Three Reasons Why Tablets Are Better Than Netbooks
The trend of late has been for educators to favor tablet devices over laptops and netbooks. For whatever reason, the number of one to one programs opting for iPads over Macbook Air or other laptops is increasing.
While I’m not ready to say that tablets are the best choice of device for a school’s one to one program, there are some clear benefits that tablets provide over laptops or netbooks. I’ve summarized them in the Slideshare presentation below, and you can keep reading for the wordy, text version.
Ultimately, I see three areas where tablets excel: convenience, suitability for reading, and touch screens.
Tablets Are More Convenient
We’re on the go, all the time. The awesome thing about a tablet is that it is extremely convenient. A 7″ tablet can fit in anyone’s purse or backpack, and it’s easy to get out.
Standing in line at the mall? Whip out your tablet. Looking for directions in the car? Fire up the tab. Sitting at the dentist’s office? Read something on your tablet.
You see the pattern. Laptops are big and bulky, even small netbooks. You need something to rest it on – either your lap or a desk. This requires you to set up a workspace. A tablet, on the other hand, can be held in one hand and manipulated with the other.
It is very awkward to try and hold a laptop in one hand while you type or do something with it. If you can do that, more power to you.
This convenience could lead to greater use. There is a lot of short downtime in our lives that we can whip out a phone or tablet to fill, but in which we wouldn’t naturally pull out a laptop. I regularly pull out my phone to check my RSS feeds or the newspaper while I’m walking around school; I never walk around with my laptop in my hands doing the same.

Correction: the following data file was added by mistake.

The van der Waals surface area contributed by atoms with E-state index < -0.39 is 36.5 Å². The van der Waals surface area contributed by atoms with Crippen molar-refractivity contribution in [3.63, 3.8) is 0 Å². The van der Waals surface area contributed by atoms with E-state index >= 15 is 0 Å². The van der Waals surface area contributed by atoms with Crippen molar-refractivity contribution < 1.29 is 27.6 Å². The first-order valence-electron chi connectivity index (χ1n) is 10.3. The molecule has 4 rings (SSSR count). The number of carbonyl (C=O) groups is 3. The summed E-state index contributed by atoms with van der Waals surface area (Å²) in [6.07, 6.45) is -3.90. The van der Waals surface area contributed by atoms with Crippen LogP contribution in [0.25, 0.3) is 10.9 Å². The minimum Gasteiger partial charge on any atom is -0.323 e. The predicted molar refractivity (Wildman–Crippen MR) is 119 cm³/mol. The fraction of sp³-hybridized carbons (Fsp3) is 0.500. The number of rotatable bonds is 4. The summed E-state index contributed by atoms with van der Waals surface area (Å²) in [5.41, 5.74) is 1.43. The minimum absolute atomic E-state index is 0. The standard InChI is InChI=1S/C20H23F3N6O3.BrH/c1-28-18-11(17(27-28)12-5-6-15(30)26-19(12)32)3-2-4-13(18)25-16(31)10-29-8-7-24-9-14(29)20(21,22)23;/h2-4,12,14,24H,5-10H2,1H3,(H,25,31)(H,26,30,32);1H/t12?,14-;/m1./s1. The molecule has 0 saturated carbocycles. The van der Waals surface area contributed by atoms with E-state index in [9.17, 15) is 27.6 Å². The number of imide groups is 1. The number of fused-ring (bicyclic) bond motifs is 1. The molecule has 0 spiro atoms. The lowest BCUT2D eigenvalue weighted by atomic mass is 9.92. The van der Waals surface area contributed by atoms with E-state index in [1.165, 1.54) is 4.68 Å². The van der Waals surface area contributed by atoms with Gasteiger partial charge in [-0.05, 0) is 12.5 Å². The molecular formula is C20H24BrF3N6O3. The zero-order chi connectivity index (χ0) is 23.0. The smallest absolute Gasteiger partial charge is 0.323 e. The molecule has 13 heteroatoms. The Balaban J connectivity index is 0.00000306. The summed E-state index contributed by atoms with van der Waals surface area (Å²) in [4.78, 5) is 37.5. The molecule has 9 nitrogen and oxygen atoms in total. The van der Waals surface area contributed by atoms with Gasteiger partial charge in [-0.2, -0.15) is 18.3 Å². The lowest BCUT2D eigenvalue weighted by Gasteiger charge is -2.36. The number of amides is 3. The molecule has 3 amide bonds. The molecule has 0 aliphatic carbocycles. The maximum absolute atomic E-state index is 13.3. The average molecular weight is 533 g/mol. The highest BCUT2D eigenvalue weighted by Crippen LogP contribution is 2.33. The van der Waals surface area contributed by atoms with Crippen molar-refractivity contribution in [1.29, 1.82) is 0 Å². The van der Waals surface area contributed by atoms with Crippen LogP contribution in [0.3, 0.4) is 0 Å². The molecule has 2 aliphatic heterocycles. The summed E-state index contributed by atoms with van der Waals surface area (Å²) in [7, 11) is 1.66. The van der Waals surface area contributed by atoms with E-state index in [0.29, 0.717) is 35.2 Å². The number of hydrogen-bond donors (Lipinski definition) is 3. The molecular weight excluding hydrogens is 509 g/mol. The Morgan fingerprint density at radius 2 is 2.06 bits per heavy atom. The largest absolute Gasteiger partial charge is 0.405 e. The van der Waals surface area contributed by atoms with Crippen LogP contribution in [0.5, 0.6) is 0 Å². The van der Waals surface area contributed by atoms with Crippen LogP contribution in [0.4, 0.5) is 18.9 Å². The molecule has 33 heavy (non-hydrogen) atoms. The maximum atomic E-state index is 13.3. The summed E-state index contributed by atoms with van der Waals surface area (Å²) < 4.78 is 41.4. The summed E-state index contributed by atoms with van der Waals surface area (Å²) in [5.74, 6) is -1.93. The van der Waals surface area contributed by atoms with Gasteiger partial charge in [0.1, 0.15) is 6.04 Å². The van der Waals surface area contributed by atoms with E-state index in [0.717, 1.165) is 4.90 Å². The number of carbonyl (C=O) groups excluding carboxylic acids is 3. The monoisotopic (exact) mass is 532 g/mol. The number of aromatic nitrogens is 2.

If you want to maximize the usage of your device and minimize downtime, then a tablet might be for you.
Tablets Are Better Suited for Reading
Tablets look like a page of a book. It’s natural, it’s comfortable. You want to hold a tablet and read on it. There’s a reason that eReaders (i.e. Kindle, Nook) are made in a portrait orientation like tablets and not in a landscape orientation like laptops.
You can also hold a tablet close to your face and still comfortably read it. This is great for lying on the couch or in a chair reading. In a lot of ways, it’s just like holding a book. People complained when eReaders first came out, but I find reading a book on my phone or tablet to be very comfortable and natural. I never liked reading eBooks on my laptop though; the only thing I read at great length on my laptop is the web.
If one of the main goals of your initiative is to replace textbooks, and if you have access to good eTexts that utilize mobile formats, then tablets are definitely for you. Given the right file format, they are so much more suited for reading than are laptops or netbooks.
Tablets Have Touchscreens. Cool!
I mean, really. Isn’t that cool?
You can sketch with your finger. You can draw a letter and literally write something. You can drag and drop in an intuitive way.
Laptops, keyboards, touchpads, and mice are great for people who are very tech savvy. I can type at an extraordinary rate, and a mouse is like second nature to me. But I’ve been using these things for 25 years.
A kid, especially a younger kid who is just learning to read, isn’t going to be so fluent with a computer. Mice are clunky, even for adept users, and keyboards aren’t great if you’re not a touch typer.
A touchscreen interface is simply more intuitive and more approachable. If you’re aiming at younger crowds, like elementary school, or if you plan on using apps that can take advantage of the touch screen interface, then tablets might just be the best choice.
What Do You Think?
This isn’t an exhaustive list. I’m sure there are other advantages that tablets have over netbooks. So leave a comment below, and let me know what you’re thinking.
And don’t worry if you’re a netbook or laptop fan. I’ll be posting about those tomorrow, and I definitely think that in some cases a laptop will be a better choice for a device.